Put down the rulers, guys — whether your penis is the "right" size depends on the proportions of the rest of your body, a new study finds.
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Women rate men with larger penises more attractive, but the returns on bigger genitals start to decrease at a flaccid length of 2.99 inches (7.6 centimeters), the researchers found. What"s more, larger penises gave tall men a bigger attractiveness boost than shorter men. The study suggests that women"s preferences for bigger penises could explain why human males have relatively big genitals for their body size.
Studies on women"s preferences for penis size have been mixed, with some suggesting that women who frequently orgasm through vaginal stimulation are the pickiest, perhaps because penis size matters for that sort of stimulation. Men typically fret more about size than women, however, at least according to a 2007 review article in the British Journal of Urology International.
But studies have relied on questionnaires, which may not always glean honest answers, Australian researchers wrote today (April 8) in the journal Proceedings of the National Academy of Sciences. And in other studies, scientists have asked women to judge the attractiveness of male figures in photos with only penis size varied, when in fact no trait is ever evaluated in a vacuum, the scientists added.
To compensate, the researchers, led by Michael Jennions of Australian National University, showed 105 young Australian women life-size computer-generated figures of nude men, varying the figures" flaccid penis size, height and shoulder-to-hip ratio. Height and shoulder-to-hip ratio have previously been shown as factors used by women to judge attractiveness. The computer simulations varied penis width in sync with length, so that all penises were proportional.
The results revealed that women preferred taller men as well as high shoulder-to-hip ratios (meaning that the wider the shoulders were than the hip, the more attractive the man). Shoulder-to-hip ratio was a major determiner of attractiveness, accounting for 79.6 percent of the variation in hot-or-not ratings.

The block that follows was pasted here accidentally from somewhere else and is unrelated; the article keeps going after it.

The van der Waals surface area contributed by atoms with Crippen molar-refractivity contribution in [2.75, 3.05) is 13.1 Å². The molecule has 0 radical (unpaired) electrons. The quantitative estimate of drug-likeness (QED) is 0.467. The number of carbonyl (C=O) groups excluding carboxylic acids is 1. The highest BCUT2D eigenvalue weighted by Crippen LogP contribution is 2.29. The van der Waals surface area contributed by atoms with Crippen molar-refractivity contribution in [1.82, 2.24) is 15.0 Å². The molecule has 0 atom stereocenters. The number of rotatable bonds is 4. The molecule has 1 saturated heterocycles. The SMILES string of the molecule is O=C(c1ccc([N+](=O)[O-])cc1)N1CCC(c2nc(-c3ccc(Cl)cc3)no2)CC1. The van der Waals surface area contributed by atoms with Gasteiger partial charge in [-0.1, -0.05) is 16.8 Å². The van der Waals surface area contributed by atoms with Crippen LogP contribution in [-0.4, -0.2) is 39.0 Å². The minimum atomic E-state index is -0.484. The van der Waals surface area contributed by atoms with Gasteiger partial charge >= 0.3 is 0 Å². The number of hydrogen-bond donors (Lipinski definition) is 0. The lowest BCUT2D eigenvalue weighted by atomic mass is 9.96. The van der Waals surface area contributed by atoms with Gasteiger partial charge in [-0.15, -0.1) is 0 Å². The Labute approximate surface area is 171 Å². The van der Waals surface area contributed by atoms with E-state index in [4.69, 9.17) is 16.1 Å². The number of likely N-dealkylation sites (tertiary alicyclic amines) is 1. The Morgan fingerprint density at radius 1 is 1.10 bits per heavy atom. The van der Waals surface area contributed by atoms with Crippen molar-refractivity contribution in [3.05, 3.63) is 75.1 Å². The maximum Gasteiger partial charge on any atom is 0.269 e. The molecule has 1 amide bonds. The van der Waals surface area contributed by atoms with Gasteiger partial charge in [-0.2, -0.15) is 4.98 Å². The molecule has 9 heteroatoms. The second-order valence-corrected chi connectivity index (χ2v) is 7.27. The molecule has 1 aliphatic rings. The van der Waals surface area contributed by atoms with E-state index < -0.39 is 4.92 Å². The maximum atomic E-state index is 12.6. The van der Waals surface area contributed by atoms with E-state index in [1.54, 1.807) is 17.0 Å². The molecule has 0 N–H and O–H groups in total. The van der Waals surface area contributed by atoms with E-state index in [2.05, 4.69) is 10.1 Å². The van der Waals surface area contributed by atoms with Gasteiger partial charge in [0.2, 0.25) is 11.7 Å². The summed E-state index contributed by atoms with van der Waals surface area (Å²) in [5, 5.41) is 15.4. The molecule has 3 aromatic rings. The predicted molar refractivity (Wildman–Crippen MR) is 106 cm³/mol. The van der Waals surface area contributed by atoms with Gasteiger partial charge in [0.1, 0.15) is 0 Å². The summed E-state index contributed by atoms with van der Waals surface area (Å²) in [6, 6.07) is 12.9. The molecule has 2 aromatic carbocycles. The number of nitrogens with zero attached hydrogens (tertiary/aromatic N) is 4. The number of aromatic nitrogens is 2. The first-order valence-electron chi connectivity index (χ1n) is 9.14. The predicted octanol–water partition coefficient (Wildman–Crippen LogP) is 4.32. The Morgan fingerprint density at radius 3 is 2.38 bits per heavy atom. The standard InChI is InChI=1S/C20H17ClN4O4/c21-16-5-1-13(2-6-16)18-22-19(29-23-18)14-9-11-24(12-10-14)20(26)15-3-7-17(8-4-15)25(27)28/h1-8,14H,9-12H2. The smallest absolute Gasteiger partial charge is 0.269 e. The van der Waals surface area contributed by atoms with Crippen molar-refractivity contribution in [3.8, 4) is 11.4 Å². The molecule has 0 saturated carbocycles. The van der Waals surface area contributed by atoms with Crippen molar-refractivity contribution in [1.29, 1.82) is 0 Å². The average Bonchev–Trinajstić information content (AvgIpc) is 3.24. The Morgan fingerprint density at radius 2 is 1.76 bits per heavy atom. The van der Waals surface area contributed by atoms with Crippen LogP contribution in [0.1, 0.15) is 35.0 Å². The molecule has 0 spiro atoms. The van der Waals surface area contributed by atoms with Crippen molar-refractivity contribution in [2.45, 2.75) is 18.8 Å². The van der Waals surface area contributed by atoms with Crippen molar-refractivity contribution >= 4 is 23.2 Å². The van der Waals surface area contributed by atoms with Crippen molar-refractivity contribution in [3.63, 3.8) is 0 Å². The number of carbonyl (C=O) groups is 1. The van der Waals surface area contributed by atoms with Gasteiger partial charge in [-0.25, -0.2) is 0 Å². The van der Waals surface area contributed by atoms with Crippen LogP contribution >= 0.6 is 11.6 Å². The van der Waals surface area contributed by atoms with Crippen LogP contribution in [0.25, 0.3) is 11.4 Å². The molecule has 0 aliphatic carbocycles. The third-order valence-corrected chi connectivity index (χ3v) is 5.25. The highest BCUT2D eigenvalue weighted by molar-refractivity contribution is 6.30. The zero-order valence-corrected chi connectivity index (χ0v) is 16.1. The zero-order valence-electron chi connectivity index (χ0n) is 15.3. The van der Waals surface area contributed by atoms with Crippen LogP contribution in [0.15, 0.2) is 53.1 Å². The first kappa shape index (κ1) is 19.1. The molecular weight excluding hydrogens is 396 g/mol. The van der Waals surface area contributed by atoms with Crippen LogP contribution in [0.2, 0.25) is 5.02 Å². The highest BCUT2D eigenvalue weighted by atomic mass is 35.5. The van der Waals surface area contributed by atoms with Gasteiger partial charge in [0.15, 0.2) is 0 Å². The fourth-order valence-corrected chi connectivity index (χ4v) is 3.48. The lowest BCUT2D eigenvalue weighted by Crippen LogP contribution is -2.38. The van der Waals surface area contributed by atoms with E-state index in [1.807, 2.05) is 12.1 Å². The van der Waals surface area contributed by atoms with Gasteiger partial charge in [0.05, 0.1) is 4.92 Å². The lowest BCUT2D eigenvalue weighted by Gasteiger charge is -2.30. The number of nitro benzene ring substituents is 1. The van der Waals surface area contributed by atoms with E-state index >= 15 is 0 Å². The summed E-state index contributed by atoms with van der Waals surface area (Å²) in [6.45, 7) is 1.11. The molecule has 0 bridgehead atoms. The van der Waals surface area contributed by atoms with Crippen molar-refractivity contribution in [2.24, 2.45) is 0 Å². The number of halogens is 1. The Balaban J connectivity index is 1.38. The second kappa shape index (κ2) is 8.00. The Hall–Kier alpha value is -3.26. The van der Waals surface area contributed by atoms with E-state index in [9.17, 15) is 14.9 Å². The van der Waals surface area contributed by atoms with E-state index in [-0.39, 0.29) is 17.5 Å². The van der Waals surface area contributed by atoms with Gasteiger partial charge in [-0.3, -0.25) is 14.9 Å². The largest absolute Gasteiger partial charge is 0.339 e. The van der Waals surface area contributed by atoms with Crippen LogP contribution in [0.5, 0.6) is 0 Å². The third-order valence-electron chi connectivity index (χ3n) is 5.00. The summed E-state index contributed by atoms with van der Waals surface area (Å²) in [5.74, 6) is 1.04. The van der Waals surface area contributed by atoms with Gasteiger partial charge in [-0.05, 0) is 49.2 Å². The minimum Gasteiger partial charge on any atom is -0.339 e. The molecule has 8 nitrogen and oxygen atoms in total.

Though the effect was less extreme, women also preferred larger penises, at least up to 5.1 inches (13 cm) flaccid, which was the largest computer-generated penis in the study. Beyond 2.99 inches, however, the additional attractiveness per extra length started to decline. That"s good news for guys, according to a 2001 Italian study that found 2.99 inches flaccid to be below average.
When the researchers controlled for shoulder-to-hip ratio, they found that a larger penis had a greater effect on attractiveness for taller men. It"s possible that a larger penis just looked more proportional on a taller man"s body, the researchers wrote, or it could be that women were biased against shorter men to the extent that even large genitals didn"t help.
Women"s own features mattered as well, the researchers found: Taller women were more likely to find taller men attractive. Women with greater body mass per height were slightly more likely than thinner women to weigh penis size more heavily in their judgments of attractiveness, though the difference was small.
The findings might help explain why humans have remarkably large genitalia given their average body size, the researchers wrote. Male humans outgun any other primate species: For example, male gorillas can weigh as much as 400 pounds (180 kilograms), but their erect penis length is only about 1.5 inches (4 cm). Human males weigh about half of what gorillas do, but studies peg average erect or flaccid-but-stretched penis length from 4.7 inches (12 cm) to 6.5 inches (16.7 cm).
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Evolutionary biologists theorize that large human penises might help remove sperm from competing males during sex, but in an era before clothing, women may have been drawn to mating with men whose genitalia caught their eye. Men with larger penises, then, may have passed on their genes more readily, resulting in the large-genitals trait being handed down the generations. In other words, guys may have women to thank for their greater-than-gorilla-sized genitals.
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Stephanie Pappas is a contributing writer for Live Science. She covers the world of human and animal behavior, as well as paleontology and other science topics. Stephanie has a Bachelor of Arts in psychology from the University of South Carolina and a graduate certificate in science communication from the University of California, Santa Cruz. She has ducked under a glacier in Switzerland and poked hot lava with a stick in Hawaii. Stephanie hails from East Tennessee, the global center for salamander diversity. Follow Stephanie on Google+.